To the outsider and customer its business as usual. Marketed to be a super happy fun time!

        • Part of an acquisition/merger is improving efficiencies and removing redundancy, that is unavoidable. There’s a big difference between cherry picking a few tasty parts, chopping the rest out and discarding the hollowed out husk, and trying to improve an acquisition to play to the strengths that made it a successful brand to begin with and allowing it to continue to operate with much of the staff and culture that it had previously.

          No, I haven’t worked for iiNet or an acquired business, but I have lots of contacts both within iiNet and other ISPs that have become part of the group. I work with various ISPs on an almost daily basis from technical to administrative divisions and iiNet (and Internode) are streets ahead of other big players when it comes to customer facing services, employee satisfaction, corporate culture and even pricing – they provide the best technical solution, the best customer service (even at the corporate level where Telstra actually try to compete) and all at some of the most reasonable price points in the industry. I don’t know what your personal beef is, but I’m no fanboi – I care about service, reliability, technical solutions and then a company’s ability to support their products and customers. I care about results; I have no vested interest in the success of any particular ISP beyond the inconvenience of moving my own clients to a better service if their existing provider stops being reliable. iiNet (and particularly Internode) have proven themselves to my business for well over a decade.

          I have also worked for a multinational that was acquired by CA, so I do have direct experience there – I made the comparison because the two implementations for acquisition execution couldn’t be more different. CA’s business model is essentially acquisitions and mergers, they are hatchet men which is in stark contrast to an industry that is essentially creative, because for more than three decades they have roamed the planet gobbling up successful businesses and spitting out anemic CA clones of once great products and brands that then dwindle and fade because CA-borg businesses seem to lose all their creative and innovative talent, so CA go out and acquire some more companies to artificially boost their bottom line for another few years. Look, CA aren’t alone in this behaviour – it happens all the time in any industry you care to name. But the number of companies who are routinely acquiring and merging at the rate that iiNet are who aren’t renowned as hatchet men, who do manage to maintain acquisitions as companies with their own distinct identities and their own culture, who manage to do all of this without filling the industry with disgruntled ex-employees and retrenchment are truly few and far between. They may not be keeping absolutely everyone happy, there may be necessary retrenchment and efficiency measures, but how they manage to reconcile their need for elimination of redundancy, increased efficiency and bottom line growth for shareholders while managing to maintain morale and a positive culture within acquired businesses is a lesson in management and exceptional corporate conduct that, you cannot deny, had resulted in an exceptionally successful and profitable business.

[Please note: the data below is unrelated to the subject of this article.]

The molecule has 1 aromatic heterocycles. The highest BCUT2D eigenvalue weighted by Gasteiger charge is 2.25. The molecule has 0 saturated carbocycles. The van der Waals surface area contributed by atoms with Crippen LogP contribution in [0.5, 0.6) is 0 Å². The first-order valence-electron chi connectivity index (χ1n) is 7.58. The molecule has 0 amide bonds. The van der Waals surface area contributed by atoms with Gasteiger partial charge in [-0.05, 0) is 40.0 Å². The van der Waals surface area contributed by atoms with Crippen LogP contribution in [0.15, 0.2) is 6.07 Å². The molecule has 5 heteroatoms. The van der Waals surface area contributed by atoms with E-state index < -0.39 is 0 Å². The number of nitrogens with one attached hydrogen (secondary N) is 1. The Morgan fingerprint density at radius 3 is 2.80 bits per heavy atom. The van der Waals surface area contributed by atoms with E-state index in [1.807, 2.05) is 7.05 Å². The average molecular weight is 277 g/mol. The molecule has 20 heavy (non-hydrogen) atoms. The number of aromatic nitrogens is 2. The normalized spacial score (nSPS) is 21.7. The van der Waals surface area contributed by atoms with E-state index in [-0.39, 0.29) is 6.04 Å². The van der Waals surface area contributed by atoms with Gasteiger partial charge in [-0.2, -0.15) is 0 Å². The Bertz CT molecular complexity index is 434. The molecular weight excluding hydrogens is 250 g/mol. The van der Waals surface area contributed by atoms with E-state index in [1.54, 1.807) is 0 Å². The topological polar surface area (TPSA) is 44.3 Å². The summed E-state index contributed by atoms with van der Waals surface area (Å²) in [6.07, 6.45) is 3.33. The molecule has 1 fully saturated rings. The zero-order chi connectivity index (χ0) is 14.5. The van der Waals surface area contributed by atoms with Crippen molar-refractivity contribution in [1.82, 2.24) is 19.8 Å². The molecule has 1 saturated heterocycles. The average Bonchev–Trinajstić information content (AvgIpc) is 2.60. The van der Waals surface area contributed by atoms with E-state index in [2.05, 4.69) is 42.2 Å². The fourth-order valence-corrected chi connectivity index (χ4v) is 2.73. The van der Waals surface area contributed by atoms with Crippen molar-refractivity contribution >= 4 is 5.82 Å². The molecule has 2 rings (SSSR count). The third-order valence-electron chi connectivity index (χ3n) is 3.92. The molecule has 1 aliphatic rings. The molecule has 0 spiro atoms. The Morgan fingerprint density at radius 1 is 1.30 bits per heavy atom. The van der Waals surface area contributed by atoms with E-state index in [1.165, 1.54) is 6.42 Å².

• Sheesh – who is applying for a PR job at iiNet.

            You start by saying you have no idea how iiNet work in these situations, yet write a treatise on how wonderful they are.

            Good luck with your job app.

          • Sheesh – who is applying for a PR job at iiNet.

            You start by saying you have no idea how iiNet work in these situations, yet write a treatise on how wonderful they are.

            Good luck with your job app. Although I might suggest a little more research (but the outcome of that may kill your employment prospects).

          • Ad hominem attacks are the predicable response of those with nothing of value to contribute to the discussion. Thanks for playing :-)

          • And you consider that ill-researched (un-researched) blather was of some value in this discussion.

            I guess that is YOUR opinion (but it is not fact).

  3. Hey it’s Star Trek first contact for the picture, though its technically a flash back to tng, lol

    Now if only iinet got into mobile phone towers, instead of buy wholesale of Optus it will be an unstoppable Borg!

    • I know re: the Star Trek pic. I just leave that credit in there because it helps me prove every time how geeky Delimiter’s audience is ;) I love First Contact, it’s one of my favourite films.

  4. ISP business is consolidating, because at this point it’s almost irrelevant which Party leads after the next election, NBNco will be the chosen network provider.

    Of the companies to take over Adam, iiNet is probably the closest fit, at least from an external observation.

    It (consolidation) was predicted. It’s happening. It’s pretty much an expected outcome given the ACCC’s decision over POI. Adam won’t be the last.

    For those mourning Infrastructure based Competition, it was doomed to failure by a schizophrenic watch-dog and a monopoly owner whom had been sold outright, with little regard for the consequences.

  5. Adams customers can look forward to congestion, P2P shaping, plan / service stuffups and incompetent, foreign based poorly trained customer support that is just a little better than Bigpond. Recently signed up for a supposed 100Mb/s HFC plan that is constantly P2P shaped and at the best of times struggles to get more than 1MB/s throughput. Phone service has been mistakenly disconnected on three occasions, each time waiting over 30 minutes to talk to a nuffy who struggled to resolve the problem.

    • Seriously? I’m on 100mbit NBN and easily max my line out on P2P. What estate are you in? Is it actual NBN or 3rd party FTTH?

      • He said it was HFC, not NBN or FTTH. Although I think by this point you’ve probably realised that.